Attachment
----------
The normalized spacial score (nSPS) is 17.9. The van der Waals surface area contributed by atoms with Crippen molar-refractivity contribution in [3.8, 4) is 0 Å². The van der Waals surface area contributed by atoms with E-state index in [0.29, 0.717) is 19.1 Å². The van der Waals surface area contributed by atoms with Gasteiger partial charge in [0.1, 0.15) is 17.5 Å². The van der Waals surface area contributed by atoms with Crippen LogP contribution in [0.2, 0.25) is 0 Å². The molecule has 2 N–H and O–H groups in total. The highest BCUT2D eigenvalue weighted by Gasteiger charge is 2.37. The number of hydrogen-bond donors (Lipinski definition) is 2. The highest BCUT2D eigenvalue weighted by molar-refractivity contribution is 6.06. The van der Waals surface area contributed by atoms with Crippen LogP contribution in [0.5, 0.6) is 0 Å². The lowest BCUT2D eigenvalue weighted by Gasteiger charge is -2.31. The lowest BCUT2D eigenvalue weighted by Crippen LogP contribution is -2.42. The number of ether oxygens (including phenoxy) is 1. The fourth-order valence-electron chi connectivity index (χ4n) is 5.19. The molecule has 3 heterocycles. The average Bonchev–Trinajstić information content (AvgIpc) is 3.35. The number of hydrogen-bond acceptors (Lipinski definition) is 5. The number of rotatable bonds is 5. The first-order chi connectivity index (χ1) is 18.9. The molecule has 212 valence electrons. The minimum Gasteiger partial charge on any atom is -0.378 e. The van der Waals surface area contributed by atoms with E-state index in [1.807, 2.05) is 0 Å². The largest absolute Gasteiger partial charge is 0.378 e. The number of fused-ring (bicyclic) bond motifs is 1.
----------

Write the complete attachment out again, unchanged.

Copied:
The normalized spacial score (nSPS) is 17.9. The van der Waals surface area contributed by atoms with Crippen molar-refractivity contribution in [3.8, 4) is 0 Å². The van der Waals surface area contributed by atoms with E-state index in [0.29, 0.717) is 19.1 Å². The van der Waals surface area contributed by atoms with Gasteiger partial charge in [0.1, 0.15) is 17.5 Å². The van der Waals surface area contributed by atoms with Crippen LogP contribution in [0.2, 0.25) is 0 Å². The molecule has 2 N–H and O–H groups in total. The highest BCUT2D eigenvalue weighted by Gasteiger charge is 2.37. The number of hydrogen-bond donors (Lipinski definition) is 2. The highest BCUT2D eigenvalue weighted by molar-refractivity contribution is 6.06. The van der Waals surface area contributed by atoms with Crippen LogP contribution in [0.5, 0.6) is 0 Å². The lowest BCUT2D eigenvalue weighted by Gasteiger charge is -2.31. The lowest BCUT2D eigenvalue weighted by Crippen LogP contribution is -2.42. The number of ether oxygens (including phenoxy) is 1. The fourth-order valence-electron chi connectivity index (χ4n) is 5.19. The molecule has 3 heterocycles. The average Bonchev–Trinajstić information content (AvgIpc) is 3.35. The number of hydrogen-bond acceptors (Lipinski definition) is 5. The number of rotatable bonds is 5. The first-order chi connectivity index (χ1) is 18.9. The molecule has 212 valence electrons. The minimum Gasteiger partial charge on any atom is -0.378 e. The van der Waals surface area contributed by atoms with E-state index in [1.807, 2.05) is 0 Å². The largest absolute Gasteiger partial charge is 0.378 e. The number of fused-ring (bicyclic) bond motifs is 1.